Vendor Landscape: Small to Mid-Range Storage Arrays

Find a storage solution that will support your organization’s needs, now and in the future.



Vendor

You are currently over the vendor limit, please adjust your weightings to equal exactly 100%.

Product

You are currently over the product limit, please adjust your weightings to equal exactly 100%.

What matters more, the vendor score or the product score? As you weigh the importance, we will generate the vendor shortlist to match your needs.

View Vendor Shortlist

What is a shortlist?

A shortlist is a personalized list of vendors based on the criteria you define. Your shortlist offers more information about vendor's strengths, weaknesses, price-points, etc, and ranks them according to your needs.


Already a member? Sign In
Champion

What is a Value Score?

The Value Score indexes each vendor’s product offering and business strength relative to their price point. It does not indicate vendor ranking.

Vendors that score high offer more bang for the buck (e.g. features, usability, stability, etc.) than the average vendor, while the inverse is true for those that score lower.

Price-conscious enterprises may wish to give the Value Score more consideration than those who are more focused on specific vendor/product attributes.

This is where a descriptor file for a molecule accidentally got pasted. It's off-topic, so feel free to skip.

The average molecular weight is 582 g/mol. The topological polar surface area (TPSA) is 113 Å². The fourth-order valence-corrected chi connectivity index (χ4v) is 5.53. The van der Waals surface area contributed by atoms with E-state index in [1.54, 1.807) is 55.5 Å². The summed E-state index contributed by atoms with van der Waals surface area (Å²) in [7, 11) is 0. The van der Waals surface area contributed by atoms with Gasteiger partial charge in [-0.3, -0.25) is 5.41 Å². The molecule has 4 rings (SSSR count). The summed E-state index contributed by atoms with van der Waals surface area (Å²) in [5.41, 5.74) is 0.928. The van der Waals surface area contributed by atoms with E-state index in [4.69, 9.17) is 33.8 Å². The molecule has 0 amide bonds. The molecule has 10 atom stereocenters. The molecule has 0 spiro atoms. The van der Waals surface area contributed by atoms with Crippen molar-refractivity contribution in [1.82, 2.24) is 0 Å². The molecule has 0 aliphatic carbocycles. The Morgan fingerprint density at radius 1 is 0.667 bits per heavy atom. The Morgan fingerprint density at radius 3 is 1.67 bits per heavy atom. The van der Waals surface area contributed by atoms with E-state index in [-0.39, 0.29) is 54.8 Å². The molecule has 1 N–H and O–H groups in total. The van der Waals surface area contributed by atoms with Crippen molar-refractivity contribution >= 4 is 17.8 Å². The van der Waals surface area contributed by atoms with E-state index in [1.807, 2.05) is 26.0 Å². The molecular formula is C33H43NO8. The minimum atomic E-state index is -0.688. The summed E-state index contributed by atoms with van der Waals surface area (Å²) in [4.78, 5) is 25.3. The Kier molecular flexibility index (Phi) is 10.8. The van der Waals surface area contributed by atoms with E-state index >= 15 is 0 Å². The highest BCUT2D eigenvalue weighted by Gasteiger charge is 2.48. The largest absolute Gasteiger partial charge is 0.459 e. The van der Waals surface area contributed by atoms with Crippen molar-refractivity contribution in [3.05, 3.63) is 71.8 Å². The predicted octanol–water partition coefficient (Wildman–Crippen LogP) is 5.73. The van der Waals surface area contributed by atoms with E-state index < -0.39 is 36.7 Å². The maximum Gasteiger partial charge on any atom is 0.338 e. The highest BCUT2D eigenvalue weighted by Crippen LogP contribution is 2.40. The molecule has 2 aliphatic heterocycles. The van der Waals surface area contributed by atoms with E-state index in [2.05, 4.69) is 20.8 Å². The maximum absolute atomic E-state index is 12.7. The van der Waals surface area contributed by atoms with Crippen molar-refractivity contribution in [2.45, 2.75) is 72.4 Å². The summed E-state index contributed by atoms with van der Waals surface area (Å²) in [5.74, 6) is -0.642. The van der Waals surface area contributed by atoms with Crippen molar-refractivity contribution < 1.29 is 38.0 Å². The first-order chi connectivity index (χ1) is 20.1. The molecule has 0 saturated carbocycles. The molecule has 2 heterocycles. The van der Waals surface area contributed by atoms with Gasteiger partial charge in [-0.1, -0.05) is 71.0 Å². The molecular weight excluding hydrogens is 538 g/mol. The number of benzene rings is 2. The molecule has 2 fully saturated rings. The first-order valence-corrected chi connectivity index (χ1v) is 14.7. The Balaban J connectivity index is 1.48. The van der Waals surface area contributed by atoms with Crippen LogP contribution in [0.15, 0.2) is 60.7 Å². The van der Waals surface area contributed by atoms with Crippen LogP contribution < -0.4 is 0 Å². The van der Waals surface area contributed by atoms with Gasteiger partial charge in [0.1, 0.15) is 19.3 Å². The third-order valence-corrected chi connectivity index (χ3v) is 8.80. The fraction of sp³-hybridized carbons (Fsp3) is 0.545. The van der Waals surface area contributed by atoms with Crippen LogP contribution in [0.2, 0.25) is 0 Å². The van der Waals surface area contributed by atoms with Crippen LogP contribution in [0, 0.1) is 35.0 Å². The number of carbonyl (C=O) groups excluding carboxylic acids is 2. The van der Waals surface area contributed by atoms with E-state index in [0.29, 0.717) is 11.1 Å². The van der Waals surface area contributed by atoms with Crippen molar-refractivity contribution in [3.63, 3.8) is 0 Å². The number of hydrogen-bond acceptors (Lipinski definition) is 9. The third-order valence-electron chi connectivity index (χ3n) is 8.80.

Your Challenge

  • Storage is a major investment and the backbone of any organization’s infrastructure, yet a significant number of organizations regret their storage purchase.
  • Capacity needs continue to grow at an unprecedented rate, even among smaller organizations. Planning your storage purchase becomes all the more critical in order to avoid a costly forklift upgrade before the life of your contract is up.
  • New demands created by virtualization, VDI, and analytics mean new requirements that must be met in order to support the business. Vendors are introducing new features to compensate, such as flash caches and tiers.
  • Manageability is more important than ever. Budgets are holding steady but demand is increasing. Organizations have to do more with less, and increasingly demand “set it and forget it” storage to minimize operational effort.

Our Advice

Critical Insight

  • Start-ups like Nimble, Tintri, and Tegile are starting to offer products that can compete for market share with the usual suspects like EMC, NetApp, and Dell, especially in smaller organizations. Their flexibility and agility enables them to innovate faster than larger vendors, who are being forced to catch up and innovate in their own right.
  • The lines between markets are blurring, and vendors are bringing features that used to be considered enterprise-level down to SMBs.
  • It is critical to negotiate with the future in mind. Make sure you have a clear sense of how your data needs will grow and change, and make sure that your vendor can tell you how it will respond to scenarios based on those possibilities.

Impact and Result

  • Align vendors’ strengths and limitations to your current and projected storage needs.
  • Understand available functionality for current mid-range SANs.
  • Select the vendor that is the best fit solution for your organization.
  • Avoid future costs by building an effective RFP and correctly sizing your storage needs for the present and the future.

Get the Complete Storyboard

See how all the steps you need to take come together, with tools and advice to help with each task on your list.

Download Now